There's a strong tradition of making fun of life on college campuses — the little in-jokes and jabs at the micro cultures that develop at places of higher learning (and higher partying) — and you probably remember that from your college paper or some independent 'zine that circulated mysteriously to the chagrin of that lousy, fun-hating, crotchety old dean
A couple guys at Gonzaga have honored this custom by launching The Logan
at the beginning of the semester. The site, which they've dubbed "Gonzaga's #1 News Source" with the slug line "Getting Gonzaga's news to you before it even happens," has the typical "had-to-be-on-campus" jokes, but is hilariously acceptable to society at large, like a recent story about the doorman at a party
who really, genuinely wants to make sure everyone has a good time.
The two editors and main contributors told us their names were Vincenzo Bellucci and Andre Eskamilio. These are obviously fake names and the scribes admitted as much, but hope to retain their anonymity as to keep the targets of their satire on their toes. Yeah, we're professional journalists who could find the size of your grandma's underwear if you gave us 15 minutes and a six pack, but we'll let this one slide.
Their inspiration is, obviously, The Onion,
and you can see its influence at work in The Logan,
where stories are punched up with the straight-forward approach of daily hard news stories. Where The Logan
hits its stride for the off-campus audience is in its coverage of Gonzaga basketball. "Przemek Karnowski To Give Up 2-Point Shots For Lent
" read one headline, while another gave hardcore fans a chance to remember that there's a guy named Rem Bakamus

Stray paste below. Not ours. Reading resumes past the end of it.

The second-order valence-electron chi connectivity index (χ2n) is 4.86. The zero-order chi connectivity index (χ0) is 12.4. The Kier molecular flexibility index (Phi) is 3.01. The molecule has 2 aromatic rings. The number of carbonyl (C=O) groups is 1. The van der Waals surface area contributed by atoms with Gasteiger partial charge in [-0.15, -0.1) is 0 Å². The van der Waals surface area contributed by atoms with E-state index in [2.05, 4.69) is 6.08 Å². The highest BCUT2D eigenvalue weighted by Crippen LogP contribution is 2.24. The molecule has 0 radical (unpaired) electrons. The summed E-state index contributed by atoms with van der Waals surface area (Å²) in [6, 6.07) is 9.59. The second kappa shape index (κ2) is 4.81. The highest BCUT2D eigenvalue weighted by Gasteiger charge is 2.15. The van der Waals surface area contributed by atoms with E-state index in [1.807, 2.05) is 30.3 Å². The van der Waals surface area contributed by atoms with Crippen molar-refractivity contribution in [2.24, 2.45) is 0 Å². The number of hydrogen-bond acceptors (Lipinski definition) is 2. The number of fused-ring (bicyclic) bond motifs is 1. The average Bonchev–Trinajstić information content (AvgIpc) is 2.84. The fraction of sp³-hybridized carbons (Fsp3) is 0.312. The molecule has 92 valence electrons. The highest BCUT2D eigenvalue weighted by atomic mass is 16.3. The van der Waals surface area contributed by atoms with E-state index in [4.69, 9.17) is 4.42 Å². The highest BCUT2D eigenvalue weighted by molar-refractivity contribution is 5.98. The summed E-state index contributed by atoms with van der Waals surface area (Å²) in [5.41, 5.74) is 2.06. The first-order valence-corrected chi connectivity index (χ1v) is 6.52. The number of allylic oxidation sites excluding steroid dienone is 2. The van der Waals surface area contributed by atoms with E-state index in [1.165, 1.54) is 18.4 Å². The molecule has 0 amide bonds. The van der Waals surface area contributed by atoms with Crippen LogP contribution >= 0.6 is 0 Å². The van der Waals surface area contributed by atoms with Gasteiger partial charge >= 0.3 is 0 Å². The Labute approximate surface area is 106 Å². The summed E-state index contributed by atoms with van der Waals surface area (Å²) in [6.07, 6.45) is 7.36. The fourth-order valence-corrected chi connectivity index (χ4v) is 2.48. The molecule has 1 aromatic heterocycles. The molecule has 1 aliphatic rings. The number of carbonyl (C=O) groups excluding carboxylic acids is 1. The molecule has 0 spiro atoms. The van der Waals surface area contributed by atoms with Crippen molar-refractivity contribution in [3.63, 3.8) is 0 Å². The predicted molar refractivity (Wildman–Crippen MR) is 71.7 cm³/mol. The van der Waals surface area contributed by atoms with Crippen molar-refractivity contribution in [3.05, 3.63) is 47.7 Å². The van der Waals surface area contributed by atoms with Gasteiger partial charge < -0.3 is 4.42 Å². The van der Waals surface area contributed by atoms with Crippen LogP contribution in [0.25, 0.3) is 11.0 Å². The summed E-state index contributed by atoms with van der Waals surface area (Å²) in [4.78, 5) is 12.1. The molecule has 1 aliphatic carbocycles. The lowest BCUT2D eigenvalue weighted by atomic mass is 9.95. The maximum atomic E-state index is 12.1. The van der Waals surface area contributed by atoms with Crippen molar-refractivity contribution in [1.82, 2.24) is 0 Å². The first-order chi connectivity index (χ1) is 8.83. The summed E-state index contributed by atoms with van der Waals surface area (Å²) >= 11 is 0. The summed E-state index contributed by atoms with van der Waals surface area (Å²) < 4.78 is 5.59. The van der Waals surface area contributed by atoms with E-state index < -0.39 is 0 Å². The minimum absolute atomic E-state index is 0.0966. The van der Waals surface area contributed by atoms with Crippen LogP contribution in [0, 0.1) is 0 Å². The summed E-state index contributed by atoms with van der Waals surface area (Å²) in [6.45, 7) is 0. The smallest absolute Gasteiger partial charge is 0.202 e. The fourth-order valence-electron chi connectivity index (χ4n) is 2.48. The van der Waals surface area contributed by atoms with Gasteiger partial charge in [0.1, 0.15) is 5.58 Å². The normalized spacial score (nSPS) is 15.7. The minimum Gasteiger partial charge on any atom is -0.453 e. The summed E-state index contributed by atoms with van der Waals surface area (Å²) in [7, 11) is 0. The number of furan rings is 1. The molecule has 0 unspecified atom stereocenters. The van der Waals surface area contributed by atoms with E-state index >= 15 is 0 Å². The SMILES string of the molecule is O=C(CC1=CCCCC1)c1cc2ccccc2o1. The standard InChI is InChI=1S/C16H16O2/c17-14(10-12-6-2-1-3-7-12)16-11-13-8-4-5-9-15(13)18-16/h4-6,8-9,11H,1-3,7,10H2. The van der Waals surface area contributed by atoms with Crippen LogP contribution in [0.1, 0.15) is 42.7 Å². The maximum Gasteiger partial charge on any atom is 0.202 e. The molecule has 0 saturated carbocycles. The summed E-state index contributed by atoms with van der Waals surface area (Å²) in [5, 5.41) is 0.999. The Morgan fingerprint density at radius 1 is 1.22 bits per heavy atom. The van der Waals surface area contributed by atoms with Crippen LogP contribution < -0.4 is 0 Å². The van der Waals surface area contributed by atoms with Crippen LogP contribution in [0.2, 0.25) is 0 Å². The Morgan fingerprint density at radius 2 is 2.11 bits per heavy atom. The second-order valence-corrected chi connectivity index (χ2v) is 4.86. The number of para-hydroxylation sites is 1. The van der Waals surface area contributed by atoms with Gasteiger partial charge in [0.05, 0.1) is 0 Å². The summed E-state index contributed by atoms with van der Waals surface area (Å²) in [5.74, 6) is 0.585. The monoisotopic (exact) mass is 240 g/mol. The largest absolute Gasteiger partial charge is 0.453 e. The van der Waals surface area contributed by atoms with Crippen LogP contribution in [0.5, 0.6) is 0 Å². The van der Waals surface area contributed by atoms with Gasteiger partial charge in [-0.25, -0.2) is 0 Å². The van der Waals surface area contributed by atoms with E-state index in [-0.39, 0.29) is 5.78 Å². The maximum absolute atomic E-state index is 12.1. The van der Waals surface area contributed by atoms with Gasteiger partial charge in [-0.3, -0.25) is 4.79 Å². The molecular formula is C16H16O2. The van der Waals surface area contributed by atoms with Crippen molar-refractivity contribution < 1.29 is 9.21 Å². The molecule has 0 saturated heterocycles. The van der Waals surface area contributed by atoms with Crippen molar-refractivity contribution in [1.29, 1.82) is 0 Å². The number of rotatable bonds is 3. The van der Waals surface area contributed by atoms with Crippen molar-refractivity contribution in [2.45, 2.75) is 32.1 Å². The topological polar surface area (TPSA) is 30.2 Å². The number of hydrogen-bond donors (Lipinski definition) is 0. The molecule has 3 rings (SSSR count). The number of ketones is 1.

with a story about Bakamus doubting that coach Mark Few remembered he was on the team.
It's mostly goofball knocks at the absurdity of certain aspects of life at Gonzaga, but The Logan
does offer some societal critique with its satire. There's the realization that idiots and assholes sometimes win in "Kid Passed Out With Penis Drawn on Face to Someday Own Fortune 500 Company
" and many other pieces point out that Gonzaga students, despite their occasional bitching, have it pretty good.
"We don’t want to do anything unethical or be intentionally offensive, but depending on what’s happening there’s a chance to point out some flaws. I think things should be called out if we get the right take on it," says Bellucci, whose fake name was probably cribbed from a leather-jacket clad 1990s stand-up comedian.
Eskamillo (sounds like a pasta place in Alaska to me) wants the social critiques to come to his readers after they have their laughs.
"The best satire is where it does have a point to it, but people don’t realize that until much later," he says.